The Cluetrain Manifesto is a work of business literature collaboratively authored by Rick Levine, Christopher Locke, Doc Searls, and David Weinberger. It was.

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Markets do not want to talk to flacks and hucksters. But the Web is about links that constantly reach cluetrwin, connecting us without end. By speaking in language that is distant, uninviting, arrogant, they build walls to keep markets at bay. Do you have any more like that you’re hiding?

Both pull us together.

Almost invariably, the cause of failure can be traced to obsolete notions of command and control. The networked market knows more than companies do about their cluetraain products. Same old tone, same old lies. They view it as theirs to plunder, extracting our data and money from it, thinking that we are the fools.

The Cluetrain Manifesto – Wikipedia

We edited it to clueteain it work better with this page. Stewartauthor of Intellectual Capital. The more machines sound human, the more they slide down into the uncanny valley where everything is a creep show. People of Earth The sky is open to the stars. But you tell us speaking to the market is Marketing’s job. When we’re not busy being your “target market,” many of us are your people.

What do you mean she’s not in? We want you to drop your trip, come out of your neurotic self-involvement, join the party.

We’re also the workers who make your companies go. They should be applauded for that. These companies want to hold us the way black holes hold light. The Net offers us a common place where we can be who we are, with others who delight in our differences.


The Earth’s solid ground kept tribes at a distance, enabling them to develop rich differences. And whether the news is good or bad, they tell everyone. Mensen herkennen elkaar als zodanig aan de klank van hun stem. They are conducted in a human voice. That’s why the Almighty hath given us asses: We do this in part because conversation requires a common ground: Historically, the authors state, the marketplace was a location where people gathered and manfiiesto to each other thesis 1: Unlike the real world, every thing and every connection on the Web was created by some one of us expressing an interest and an assumption about how those small pieces go together.

We are at the beginning, not culetrain end, of the privacy story. We understand that these conversations are incredibly valuable to you. Companies that don’t realize their markets are now networked person-to-person, getting smarter as a result and deeply joined in conversation are missing their best opportunity.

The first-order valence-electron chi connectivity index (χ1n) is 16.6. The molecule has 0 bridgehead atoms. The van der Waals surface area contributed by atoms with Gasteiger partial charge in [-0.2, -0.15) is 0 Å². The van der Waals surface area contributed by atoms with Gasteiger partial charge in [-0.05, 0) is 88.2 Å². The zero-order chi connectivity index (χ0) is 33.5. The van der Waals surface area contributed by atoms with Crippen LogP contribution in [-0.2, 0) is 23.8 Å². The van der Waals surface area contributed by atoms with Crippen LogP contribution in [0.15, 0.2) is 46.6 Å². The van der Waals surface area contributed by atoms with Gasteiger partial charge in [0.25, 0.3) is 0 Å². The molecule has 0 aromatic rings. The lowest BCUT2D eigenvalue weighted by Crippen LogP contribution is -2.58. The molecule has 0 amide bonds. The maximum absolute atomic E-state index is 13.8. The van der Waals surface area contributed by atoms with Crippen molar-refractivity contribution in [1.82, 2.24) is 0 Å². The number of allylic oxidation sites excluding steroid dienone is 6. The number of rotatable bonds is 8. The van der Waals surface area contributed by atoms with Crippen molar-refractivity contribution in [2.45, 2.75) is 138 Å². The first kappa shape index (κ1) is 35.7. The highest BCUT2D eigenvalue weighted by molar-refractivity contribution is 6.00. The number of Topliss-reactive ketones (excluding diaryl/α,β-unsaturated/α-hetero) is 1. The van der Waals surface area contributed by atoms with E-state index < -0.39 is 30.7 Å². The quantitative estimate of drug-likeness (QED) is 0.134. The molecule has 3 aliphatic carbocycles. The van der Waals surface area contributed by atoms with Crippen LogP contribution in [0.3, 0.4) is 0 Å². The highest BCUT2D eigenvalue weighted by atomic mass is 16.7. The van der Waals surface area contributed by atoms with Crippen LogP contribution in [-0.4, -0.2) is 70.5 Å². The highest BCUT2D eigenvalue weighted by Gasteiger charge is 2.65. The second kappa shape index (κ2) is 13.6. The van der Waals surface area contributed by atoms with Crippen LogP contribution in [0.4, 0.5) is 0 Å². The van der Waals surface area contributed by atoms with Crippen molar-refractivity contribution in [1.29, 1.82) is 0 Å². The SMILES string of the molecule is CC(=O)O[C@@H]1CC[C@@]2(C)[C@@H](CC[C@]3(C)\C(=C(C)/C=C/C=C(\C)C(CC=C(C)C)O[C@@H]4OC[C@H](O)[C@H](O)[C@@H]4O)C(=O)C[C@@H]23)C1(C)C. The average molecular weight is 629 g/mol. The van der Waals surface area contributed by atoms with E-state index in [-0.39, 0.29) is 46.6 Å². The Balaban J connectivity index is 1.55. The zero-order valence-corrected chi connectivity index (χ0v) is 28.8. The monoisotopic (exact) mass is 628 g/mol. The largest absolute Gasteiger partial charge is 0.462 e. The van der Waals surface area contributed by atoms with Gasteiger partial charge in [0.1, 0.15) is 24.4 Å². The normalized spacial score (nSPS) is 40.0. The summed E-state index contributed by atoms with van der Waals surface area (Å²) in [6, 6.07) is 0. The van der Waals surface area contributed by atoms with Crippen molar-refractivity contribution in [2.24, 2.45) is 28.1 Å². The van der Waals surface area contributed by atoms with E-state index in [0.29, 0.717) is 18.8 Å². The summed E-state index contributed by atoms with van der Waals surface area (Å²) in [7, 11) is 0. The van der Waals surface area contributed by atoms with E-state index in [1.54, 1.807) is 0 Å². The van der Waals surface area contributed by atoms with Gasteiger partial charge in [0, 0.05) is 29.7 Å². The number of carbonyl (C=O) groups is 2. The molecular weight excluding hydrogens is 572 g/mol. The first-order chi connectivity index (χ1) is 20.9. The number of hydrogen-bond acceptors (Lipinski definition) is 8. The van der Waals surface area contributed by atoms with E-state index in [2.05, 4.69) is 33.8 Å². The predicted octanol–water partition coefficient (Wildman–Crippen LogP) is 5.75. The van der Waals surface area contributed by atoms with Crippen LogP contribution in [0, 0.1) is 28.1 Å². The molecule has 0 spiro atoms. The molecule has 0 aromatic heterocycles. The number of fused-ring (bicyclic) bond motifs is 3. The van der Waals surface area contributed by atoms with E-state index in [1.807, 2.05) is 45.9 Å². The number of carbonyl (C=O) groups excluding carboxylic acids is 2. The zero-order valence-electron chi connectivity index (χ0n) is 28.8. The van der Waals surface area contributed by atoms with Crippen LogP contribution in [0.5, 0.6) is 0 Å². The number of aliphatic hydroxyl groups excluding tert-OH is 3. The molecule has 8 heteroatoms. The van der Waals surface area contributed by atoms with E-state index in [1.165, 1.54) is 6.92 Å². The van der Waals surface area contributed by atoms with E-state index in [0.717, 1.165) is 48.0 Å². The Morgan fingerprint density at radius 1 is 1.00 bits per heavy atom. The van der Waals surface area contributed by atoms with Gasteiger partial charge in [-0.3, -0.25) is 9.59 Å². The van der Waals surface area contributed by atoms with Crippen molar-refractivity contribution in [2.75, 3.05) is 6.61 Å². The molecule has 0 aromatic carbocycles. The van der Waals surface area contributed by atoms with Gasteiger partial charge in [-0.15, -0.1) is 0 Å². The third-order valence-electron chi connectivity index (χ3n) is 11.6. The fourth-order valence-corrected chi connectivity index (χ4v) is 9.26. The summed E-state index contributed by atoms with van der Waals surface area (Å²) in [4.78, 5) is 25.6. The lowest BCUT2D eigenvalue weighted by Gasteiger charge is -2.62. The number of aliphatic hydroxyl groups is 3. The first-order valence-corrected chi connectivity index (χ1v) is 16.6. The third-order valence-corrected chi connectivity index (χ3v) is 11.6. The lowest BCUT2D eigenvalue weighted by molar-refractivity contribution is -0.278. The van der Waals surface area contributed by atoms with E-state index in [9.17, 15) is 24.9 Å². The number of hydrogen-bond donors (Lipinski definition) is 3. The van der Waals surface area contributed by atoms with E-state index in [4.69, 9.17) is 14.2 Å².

And yet we maniiesto the words “fag” and “nigger” far more on the Net than off. As tools, they are broken. We are immune to advertising. That’d be real nice.

As a result, markets are getting smarter, more informed, more organized. Whatever you may have heard, this is our world, our place to be. Getting a sense of humor does not mean putting some jokes on the corporate web site.

There’s manidiesto value the Net needs to learn from the best of our real world cultures.


Shortly after publishing the manifesto online, we were approached by David Miller of the Garamond Agencywho saw a potential book in our ideas. So let’s not minimize what the Net has done in the past twenty years: We do so every time we post or retweet, send a link in an email, or post it on a social network. Advertisers got along without being creepy for generations. Learning to speak with a human voice is not a parlor trick. We can only figure out what it means to be private once we figure out what it means to be social.

It’s important to notice and cherish the talk, the friendship, the thousand acts of sympathy, kindness, and joy we encounter on the Internet.

People of earth…

From Wikipedia, the free encyclopedia. You seem to be speaking a different language. Hatred is present on the Net because it’s present in the world, but the Net makes it easier to express and to hear. They recognize each other’s voices.

These markets are conversations.

There are two conversations going on. You’ll recognize them not just because they sound like us, but because they’re on our side. As with networked markets, people are also talking to each other directly inside the company—and not just about rules and regulations, boardroom directives, bottom lines. So if you’re inviting people over for a swim, post the rules.